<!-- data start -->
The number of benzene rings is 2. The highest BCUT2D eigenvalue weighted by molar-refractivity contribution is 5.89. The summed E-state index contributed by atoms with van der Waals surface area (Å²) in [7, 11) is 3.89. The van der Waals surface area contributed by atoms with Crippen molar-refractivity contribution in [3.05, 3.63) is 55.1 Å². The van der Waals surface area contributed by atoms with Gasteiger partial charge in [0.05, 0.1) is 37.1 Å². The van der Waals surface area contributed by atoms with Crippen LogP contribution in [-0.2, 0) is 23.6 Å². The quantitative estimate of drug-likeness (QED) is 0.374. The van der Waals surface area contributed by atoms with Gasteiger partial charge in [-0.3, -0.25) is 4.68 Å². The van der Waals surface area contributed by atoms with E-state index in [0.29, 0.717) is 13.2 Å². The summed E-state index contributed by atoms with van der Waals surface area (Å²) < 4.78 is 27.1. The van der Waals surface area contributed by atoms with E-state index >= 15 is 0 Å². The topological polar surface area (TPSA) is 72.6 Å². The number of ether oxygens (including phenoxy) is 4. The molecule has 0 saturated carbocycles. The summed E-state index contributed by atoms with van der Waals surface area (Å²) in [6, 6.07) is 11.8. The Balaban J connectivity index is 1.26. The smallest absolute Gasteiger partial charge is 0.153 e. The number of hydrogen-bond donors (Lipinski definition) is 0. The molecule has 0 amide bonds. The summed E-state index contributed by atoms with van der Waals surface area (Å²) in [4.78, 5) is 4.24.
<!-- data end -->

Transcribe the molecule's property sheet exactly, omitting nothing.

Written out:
The number of benzene rings is 2. The highest BCUT2D eigenvalue weighted by molar-refractivity contribution is 5.89. The summed E-state index contributed by atoms with van der Waals surface area (Å²) in [7, 11) is 3.89. The van der Waals surface area contributed by atoms with Crippen molar-refractivity contribution in [3.05, 3.63) is 55.1 Å². The van der Waals surface area contributed by atoms with Gasteiger partial charge in [0.05, 0.1) is 37.1 Å². The van der Waals surface area contributed by atoms with Crippen LogP contribution in [-0.2, 0) is 23.6 Å². The quantitative estimate of drug-likeness (QED) is 0.374. The van der Waals surface area contributed by atoms with Gasteiger partial charge in [-0.3, -0.25) is 4.68 Å². The van der Waals surface area contributed by atoms with E-state index in [0.29, 0.717) is 13.2 Å². The summed E-state index contributed by atoms with van der Waals surface area (Å²) < 4.78 is 27.1. The van der Waals surface area contributed by atoms with E-state index >= 15 is 0 Å². The topological polar surface area (TPSA) is 72.6 Å². The number of ether oxygens (including phenoxy) is 4. The molecule has 0 saturated carbocycles. The summed E-state index contributed by atoms with van der Waals surface area (Å²) in [6, 6.07) is 11.8. The Balaban J connectivity index is 1.26. The smallest absolute Gasteiger partial charge is 0.153 e. The number of hydrogen-bond donors (Lipinski definition) is 0. The molecule has 0 amide bonds. The summed E-state index contributed by atoms with van der Waals surface area (Å²) in [4.78, 5) is 4.24.